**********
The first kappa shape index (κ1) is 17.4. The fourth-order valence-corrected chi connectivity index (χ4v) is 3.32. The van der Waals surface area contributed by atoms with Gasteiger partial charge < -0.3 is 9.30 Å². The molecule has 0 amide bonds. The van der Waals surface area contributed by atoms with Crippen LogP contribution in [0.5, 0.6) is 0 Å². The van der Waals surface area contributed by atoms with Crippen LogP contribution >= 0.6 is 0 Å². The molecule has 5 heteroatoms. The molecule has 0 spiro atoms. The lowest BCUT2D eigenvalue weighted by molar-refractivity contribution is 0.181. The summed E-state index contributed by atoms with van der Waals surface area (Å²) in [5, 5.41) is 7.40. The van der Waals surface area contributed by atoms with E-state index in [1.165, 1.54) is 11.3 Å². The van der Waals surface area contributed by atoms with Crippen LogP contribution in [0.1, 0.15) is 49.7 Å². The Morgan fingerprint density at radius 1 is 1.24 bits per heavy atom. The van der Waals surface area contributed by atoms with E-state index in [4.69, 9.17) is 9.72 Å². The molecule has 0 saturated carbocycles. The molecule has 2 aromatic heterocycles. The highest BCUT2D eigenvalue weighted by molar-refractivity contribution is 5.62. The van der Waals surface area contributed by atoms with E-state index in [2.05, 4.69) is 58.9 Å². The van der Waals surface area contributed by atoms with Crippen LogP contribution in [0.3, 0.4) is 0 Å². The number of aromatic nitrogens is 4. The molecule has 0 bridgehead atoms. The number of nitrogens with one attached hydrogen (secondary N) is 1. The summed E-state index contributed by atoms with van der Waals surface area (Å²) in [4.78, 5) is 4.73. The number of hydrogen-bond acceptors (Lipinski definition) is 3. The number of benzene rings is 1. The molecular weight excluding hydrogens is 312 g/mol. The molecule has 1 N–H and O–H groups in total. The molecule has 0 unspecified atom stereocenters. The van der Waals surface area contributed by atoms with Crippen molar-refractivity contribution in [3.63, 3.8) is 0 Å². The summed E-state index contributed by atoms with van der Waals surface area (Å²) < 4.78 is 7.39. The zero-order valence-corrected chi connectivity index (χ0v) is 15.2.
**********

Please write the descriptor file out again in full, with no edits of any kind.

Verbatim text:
The first kappa shape index (κ1) is 17.4. The fourth-order valence-corrected chi connectivity index (χ4v) is 3.32. The van der Waals surface area contributed by atoms with Gasteiger partial charge < -0.3 is 9.30 Å². The molecule has 0 amide bonds. The van der Waals surface area contributed by atoms with Crippen LogP contribution in [0.5, 0.6) is 0 Å². The van der Waals surface area contributed by atoms with Crippen LogP contribution >= 0.6 is 0 Å². The molecule has 5 heteroatoms. The molecule has 0 spiro atoms. The lowest BCUT2D eigenvalue weighted by molar-refractivity contribution is 0.181. The summed E-state index contributed by atoms with van der Waals surface area (Å²) in [5, 5.41) is 7.40. The van der Waals surface area contributed by atoms with E-state index in [1.165, 1.54) is 11.3 Å². The van der Waals surface area contributed by atoms with Crippen LogP contribution in [0.1, 0.15) is 49.7 Å². The Morgan fingerprint density at radius 1 is 1.24 bits per heavy atom. The van der Waals surface area contributed by atoms with E-state index in [4.69, 9.17) is 9.72 Å². The molecule has 0 saturated carbocycles. The molecule has 2 aromatic heterocycles. The highest BCUT2D eigenvalue weighted by molar-refractivity contribution is 5.62. The van der Waals surface area contributed by atoms with E-state index in [2.05, 4.69) is 58.9 Å². The van der Waals surface area contributed by atoms with Crippen LogP contribution in [0.3, 0.4) is 0 Å². The number of aromatic nitrogens is 4. The molecule has 0 bridgehead atoms. The number of nitrogens with one attached hydrogen (secondary N) is 1. The summed E-state index contributed by atoms with van der Waals surface area (Å²) in [4.78, 5) is 4.73. The number of hydrogen-bond acceptors (Lipinski definition) is 3. The number of benzene rings is 1. The molecular weight excluding hydrogens is 312 g/mol. The molecule has 1 N–H and O–H groups in total. The molecule has 0 unspecified atom stereocenters. The van der Waals surface area contributed by atoms with Crippen molar-refractivity contribution in [3.63, 3.8) is 0 Å². The summed E-state index contributed by atoms with van der Waals surface area (Å²) < 4.78 is 7.39. The zero-order valence-corrected chi connectivity index (χ0v) is 15.2.